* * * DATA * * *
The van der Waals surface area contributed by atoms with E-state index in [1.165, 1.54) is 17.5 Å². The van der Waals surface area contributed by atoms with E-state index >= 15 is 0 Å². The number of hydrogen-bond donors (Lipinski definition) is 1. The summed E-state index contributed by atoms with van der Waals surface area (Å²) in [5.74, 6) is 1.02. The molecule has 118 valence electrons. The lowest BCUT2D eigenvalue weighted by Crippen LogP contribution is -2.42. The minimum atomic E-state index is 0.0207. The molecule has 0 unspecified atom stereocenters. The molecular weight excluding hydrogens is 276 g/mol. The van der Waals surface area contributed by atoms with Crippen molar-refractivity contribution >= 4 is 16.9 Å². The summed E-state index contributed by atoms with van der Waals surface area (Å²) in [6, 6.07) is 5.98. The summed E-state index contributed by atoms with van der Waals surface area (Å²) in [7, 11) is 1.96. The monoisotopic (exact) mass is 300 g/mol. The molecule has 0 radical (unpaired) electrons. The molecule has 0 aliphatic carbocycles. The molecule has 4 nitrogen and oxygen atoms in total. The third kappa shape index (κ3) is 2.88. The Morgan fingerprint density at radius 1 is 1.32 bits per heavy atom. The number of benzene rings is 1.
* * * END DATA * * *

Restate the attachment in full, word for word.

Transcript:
The van der Waals surface area contributed by atoms with E-state index in [1.165, 1.54) is 17.5 Å². The van der Waals surface area contributed by atoms with E-state index >= 15 is 0 Å². The number of hydrogen-bond donors (Lipinski definition) is 1. The summed E-state index contributed by atoms with van der Waals surface area (Å²) in [5.74, 6) is 1.02. The molecule has 118 valence electrons. The lowest BCUT2D eigenvalue weighted by Crippen LogP contribution is -2.42. The minimum atomic E-state index is 0.0207. The molecule has 0 unspecified atom stereocenters. The molecular weight excluding hydrogens is 276 g/mol. The van der Waals surface area contributed by atoms with Crippen molar-refractivity contribution >= 4 is 16.9 Å². The summed E-state index contributed by atoms with van der Waals surface area (Å²) in [6, 6.07) is 5.98. The summed E-state index contributed by atoms with van der Waals surface area (Å²) in [7, 11) is 1.96. The monoisotopic (exact) mass is 300 g/mol. The molecule has 0 radical (unpaired) electrons. The molecule has 0 aliphatic carbocycles. The molecule has 4 nitrogen and oxygen atoms in total. The third kappa shape index (κ3) is 2.88. The Morgan fingerprint density at radius 1 is 1.32 bits per heavy atom. The number of benzene rings is 1.